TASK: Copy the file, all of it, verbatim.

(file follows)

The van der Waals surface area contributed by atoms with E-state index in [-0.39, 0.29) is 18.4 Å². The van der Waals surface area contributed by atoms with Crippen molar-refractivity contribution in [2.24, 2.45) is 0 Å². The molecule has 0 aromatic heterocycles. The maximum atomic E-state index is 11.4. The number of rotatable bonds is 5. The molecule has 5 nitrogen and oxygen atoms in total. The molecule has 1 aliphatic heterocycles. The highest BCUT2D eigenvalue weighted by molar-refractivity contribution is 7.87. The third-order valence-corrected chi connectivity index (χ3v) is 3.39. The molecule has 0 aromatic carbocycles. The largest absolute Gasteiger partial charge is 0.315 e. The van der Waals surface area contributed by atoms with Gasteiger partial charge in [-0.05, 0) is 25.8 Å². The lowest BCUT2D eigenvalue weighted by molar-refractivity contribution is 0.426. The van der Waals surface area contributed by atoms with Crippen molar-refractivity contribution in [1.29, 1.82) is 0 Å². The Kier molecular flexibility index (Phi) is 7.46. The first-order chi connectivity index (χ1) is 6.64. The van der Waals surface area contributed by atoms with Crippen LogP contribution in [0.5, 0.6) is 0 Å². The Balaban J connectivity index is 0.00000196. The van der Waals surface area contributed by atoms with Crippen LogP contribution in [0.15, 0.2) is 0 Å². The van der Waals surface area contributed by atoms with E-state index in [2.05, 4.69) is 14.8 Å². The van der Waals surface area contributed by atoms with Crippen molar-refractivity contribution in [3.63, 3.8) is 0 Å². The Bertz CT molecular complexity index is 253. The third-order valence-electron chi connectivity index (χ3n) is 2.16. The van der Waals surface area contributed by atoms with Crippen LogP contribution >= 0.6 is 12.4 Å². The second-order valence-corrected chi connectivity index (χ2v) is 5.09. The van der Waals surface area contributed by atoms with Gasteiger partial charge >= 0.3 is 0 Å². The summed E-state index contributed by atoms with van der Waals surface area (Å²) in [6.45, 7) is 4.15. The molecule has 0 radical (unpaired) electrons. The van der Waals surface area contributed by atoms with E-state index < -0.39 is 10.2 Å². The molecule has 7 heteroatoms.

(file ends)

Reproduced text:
The van der Waals surface area contributed by atoms with E-state index in [-0.39, 0.29) is 18.4 Å². The van der Waals surface area contributed by atoms with Crippen molar-refractivity contribution in [2.24, 2.45) is 0 Å². The molecule has 0 aromatic heterocycles. The maximum atomic E-state index is 11.4. The number of rotatable bonds is 5. The molecule has 5 nitrogen and oxygen atoms in total. The molecule has 1 aliphatic heterocycles. The highest BCUT2D eigenvalue weighted by molar-refractivity contribution is 7.87. The third-order valence-corrected chi connectivity index (χ3v) is 3.39. The molecule has 0 aromatic carbocycles. The largest absolute Gasteiger partial charge is 0.315 e. The van der Waals surface area contributed by atoms with Gasteiger partial charge in [-0.05, 0) is 25.8 Å². The lowest BCUT2D eigenvalue weighted by molar-refractivity contribution is 0.426. The van der Waals surface area contributed by atoms with Crippen molar-refractivity contribution in [1.29, 1.82) is 0 Å². The Kier molecular flexibility index (Phi) is 7.46. The first-order chi connectivity index (χ1) is 6.64. The van der Waals surface area contributed by atoms with Crippen LogP contribution in [0.5, 0.6) is 0 Å². The Balaban J connectivity index is 0.00000196. The van der Waals surface area contributed by atoms with Crippen LogP contribution in [0.15, 0.2) is 0 Å². The van der Waals surface area contributed by atoms with E-state index in [2.05, 4.69) is 14.8 Å². The van der Waals surface area contributed by atoms with Crippen molar-refractivity contribution in [3.63, 3.8) is 0 Å². The Bertz CT molecular complexity index is 253. The third-order valence-electron chi connectivity index (χ3n) is 2.16. The van der Waals surface area contributed by atoms with Crippen LogP contribution >= 0.6 is 12.4 Å². The second-order valence-corrected chi connectivity index (χ2v) is 5.09. The van der Waals surface area contributed by atoms with Gasteiger partial charge >= 0.3 is 0 Å². The summed E-state index contributed by atoms with van der Waals surface area (Å²) in [6.45, 7) is 4.15. The molecule has 0 radical (unpaired) electrons. The van der Waals surface area contributed by atoms with E-state index < -0.39 is 10.2 Å². The molecule has 7 heteroatoms.